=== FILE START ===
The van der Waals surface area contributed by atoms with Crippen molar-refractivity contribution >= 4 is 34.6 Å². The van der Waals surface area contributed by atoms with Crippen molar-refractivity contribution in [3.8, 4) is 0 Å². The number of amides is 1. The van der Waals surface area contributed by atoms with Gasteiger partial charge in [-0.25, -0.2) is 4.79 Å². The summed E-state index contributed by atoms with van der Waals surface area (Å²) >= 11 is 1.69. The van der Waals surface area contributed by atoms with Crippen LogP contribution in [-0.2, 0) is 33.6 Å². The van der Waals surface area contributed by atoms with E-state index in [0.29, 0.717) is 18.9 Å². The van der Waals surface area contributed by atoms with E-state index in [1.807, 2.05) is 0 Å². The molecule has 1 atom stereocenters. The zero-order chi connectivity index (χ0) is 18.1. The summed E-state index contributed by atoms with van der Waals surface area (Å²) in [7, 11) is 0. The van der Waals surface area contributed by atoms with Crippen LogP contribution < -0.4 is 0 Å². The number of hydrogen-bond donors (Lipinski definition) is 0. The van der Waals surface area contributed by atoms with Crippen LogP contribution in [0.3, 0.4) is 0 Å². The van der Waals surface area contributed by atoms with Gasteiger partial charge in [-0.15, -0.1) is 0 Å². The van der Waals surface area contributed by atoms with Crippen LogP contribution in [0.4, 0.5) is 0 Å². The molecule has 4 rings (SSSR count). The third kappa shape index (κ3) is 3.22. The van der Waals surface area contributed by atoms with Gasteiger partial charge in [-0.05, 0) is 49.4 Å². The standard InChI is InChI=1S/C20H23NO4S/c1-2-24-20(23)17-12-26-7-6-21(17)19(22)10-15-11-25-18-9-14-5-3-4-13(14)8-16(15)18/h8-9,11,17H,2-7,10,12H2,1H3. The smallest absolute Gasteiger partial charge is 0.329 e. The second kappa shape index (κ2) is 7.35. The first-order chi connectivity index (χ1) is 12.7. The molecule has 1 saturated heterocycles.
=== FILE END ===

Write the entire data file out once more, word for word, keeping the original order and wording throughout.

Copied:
The van der Waals surface area contributed by atoms with Crippen molar-refractivity contribution >= 4 is 34.6 Å². The van der Waals surface area contributed by atoms with Crippen molar-refractivity contribution in [3.8, 4) is 0 Å². The number of amides is 1. The van der Waals surface area contributed by atoms with Gasteiger partial charge in [-0.25, -0.2) is 4.79 Å². The summed E-state index contributed by atoms with van der Waals surface area (Å²) >= 11 is 1.69. The van der Waals surface area contributed by atoms with Crippen LogP contribution in [-0.2, 0) is 33.6 Å². The van der Waals surface area contributed by atoms with E-state index in [0.29, 0.717) is 18.9 Å². The van der Waals surface area contributed by atoms with E-state index in [1.807, 2.05) is 0 Å². The molecule has 1 atom stereocenters. The zero-order chi connectivity index (χ0) is 18.1. The summed E-state index contributed by atoms with van der Waals surface area (Å²) in [7, 11) is 0. The van der Waals surface area contributed by atoms with Crippen LogP contribution < -0.4 is 0 Å². The number of hydrogen-bond donors (Lipinski definition) is 0. The van der Waals surface area contributed by atoms with Crippen LogP contribution in [0.3, 0.4) is 0 Å². The van der Waals surface area contributed by atoms with Gasteiger partial charge in [-0.15, -0.1) is 0 Å². The van der Waals surface area contributed by atoms with Crippen LogP contribution in [0.4, 0.5) is 0 Å². The molecule has 4 rings (SSSR count). The third kappa shape index (κ3) is 3.22. The van der Waals surface area contributed by atoms with Gasteiger partial charge in [-0.05, 0) is 49.4 Å². The standard InChI is InChI=1S/C20H23NO4S/c1-2-24-20(23)17-12-26-7-6-21(17)19(22)10-15-11-25-18-9-14-5-3-4-13(14)8-16(15)18/h8-9,11,17H,2-7,10,12H2,1H3. The smallest absolute Gasteiger partial charge is 0.329 e. The second kappa shape index (κ2) is 7.35. The first-order chi connectivity index (χ1) is 12.7. The molecule has 1 saturated heterocycles.